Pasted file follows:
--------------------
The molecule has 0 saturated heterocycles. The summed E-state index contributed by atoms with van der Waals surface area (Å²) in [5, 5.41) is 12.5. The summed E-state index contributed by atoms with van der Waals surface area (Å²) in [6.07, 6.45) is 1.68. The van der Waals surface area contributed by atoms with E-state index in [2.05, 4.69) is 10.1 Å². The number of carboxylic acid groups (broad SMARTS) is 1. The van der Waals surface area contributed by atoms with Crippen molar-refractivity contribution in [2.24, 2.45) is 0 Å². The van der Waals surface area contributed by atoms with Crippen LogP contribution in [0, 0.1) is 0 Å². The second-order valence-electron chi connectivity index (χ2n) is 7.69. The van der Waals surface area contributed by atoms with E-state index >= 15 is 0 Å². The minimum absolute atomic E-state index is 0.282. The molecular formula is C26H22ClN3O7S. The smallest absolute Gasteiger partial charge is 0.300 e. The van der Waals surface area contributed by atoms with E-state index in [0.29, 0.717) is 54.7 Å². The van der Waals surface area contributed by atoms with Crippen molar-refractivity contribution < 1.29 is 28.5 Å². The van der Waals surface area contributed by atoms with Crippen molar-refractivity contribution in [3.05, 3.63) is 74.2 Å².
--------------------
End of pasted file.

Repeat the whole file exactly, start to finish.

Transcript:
The molecule has 0 saturated heterocycles. The summed E-state index contributed by atoms with van der Waals surface area (Å²) in [5, 5.41) is 12.5. The summed E-state index contributed by atoms with van der Waals surface area (Å²) in [6.07, 6.45) is 1.68. The van der Waals surface area contributed by atoms with E-state index in [2.05, 4.69) is 10.1 Å². The number of carboxylic acid groups (broad SMARTS) is 1. The van der Waals surface area contributed by atoms with Crippen molar-refractivity contribution in [2.24, 2.45) is 0 Å². The van der Waals surface area contributed by atoms with Crippen LogP contribution in [0, 0.1) is 0 Å². The second-order valence-electron chi connectivity index (χ2n) is 7.69. The van der Waals surface area contributed by atoms with E-state index >= 15 is 0 Å². The minimum absolute atomic E-state index is 0.282. The molecular formula is C26H22ClN3O7S. The smallest absolute Gasteiger partial charge is 0.300 e. The van der Waals surface area contributed by atoms with E-state index in [0.29, 0.717) is 54.7 Å². The van der Waals surface area contributed by atoms with Crippen molar-refractivity contribution < 1.29 is 28.5 Å². The van der Waals surface area contributed by atoms with Crippen molar-refractivity contribution in [3.05, 3.63) is 74.2 Å².